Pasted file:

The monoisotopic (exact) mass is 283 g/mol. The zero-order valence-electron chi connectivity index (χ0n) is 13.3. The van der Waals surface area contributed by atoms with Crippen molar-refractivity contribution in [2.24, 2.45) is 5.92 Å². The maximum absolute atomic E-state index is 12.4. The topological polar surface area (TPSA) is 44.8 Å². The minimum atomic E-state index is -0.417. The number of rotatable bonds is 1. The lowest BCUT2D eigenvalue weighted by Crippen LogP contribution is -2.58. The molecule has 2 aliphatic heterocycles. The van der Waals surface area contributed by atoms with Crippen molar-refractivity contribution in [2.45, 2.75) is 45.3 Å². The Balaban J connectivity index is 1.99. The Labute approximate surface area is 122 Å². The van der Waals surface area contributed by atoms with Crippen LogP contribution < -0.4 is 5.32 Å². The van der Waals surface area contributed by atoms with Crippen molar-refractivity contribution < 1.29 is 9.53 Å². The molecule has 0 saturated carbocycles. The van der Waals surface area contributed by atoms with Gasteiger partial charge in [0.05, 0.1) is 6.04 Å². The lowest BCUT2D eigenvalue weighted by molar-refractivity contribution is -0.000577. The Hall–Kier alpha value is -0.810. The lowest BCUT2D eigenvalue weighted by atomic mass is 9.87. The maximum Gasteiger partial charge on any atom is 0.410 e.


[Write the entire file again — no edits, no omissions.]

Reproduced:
The monoisotopic (exact) mass is 283 g/mol. The zero-order valence-electron chi connectivity index (χ0n) is 13.3. The van der Waals surface area contributed by atoms with Crippen molar-refractivity contribution in [2.24, 2.45) is 5.92 Å². The maximum absolute atomic E-state index is 12.4. The topological polar surface area (TPSA) is 44.8 Å². The minimum atomic E-state index is -0.417. The number of rotatable bonds is 1. The lowest BCUT2D eigenvalue weighted by Crippen LogP contribution is -2.58. The molecule has 2 aliphatic heterocycles. The van der Waals surface area contributed by atoms with Crippen molar-refractivity contribution in [2.45, 2.75) is 45.3 Å². The Balaban J connectivity index is 1.99. The Labute approximate surface area is 122 Å². The van der Waals surface area contributed by atoms with Crippen LogP contribution < -0.4 is 5.32 Å². The van der Waals surface area contributed by atoms with Crippen molar-refractivity contribution < 1.29 is 9.53 Å². The molecule has 0 saturated carbocycles. The van der Waals surface area contributed by atoms with Gasteiger partial charge in [0.05, 0.1) is 6.04 Å². The lowest BCUT2D eigenvalue weighted by molar-refractivity contribution is -0.000577. The Hall–Kier alpha value is -0.810. The lowest BCUT2D eigenvalue weighted by atomic mass is 9.87. The maximum Gasteiger partial charge on any atom is 0.410 e.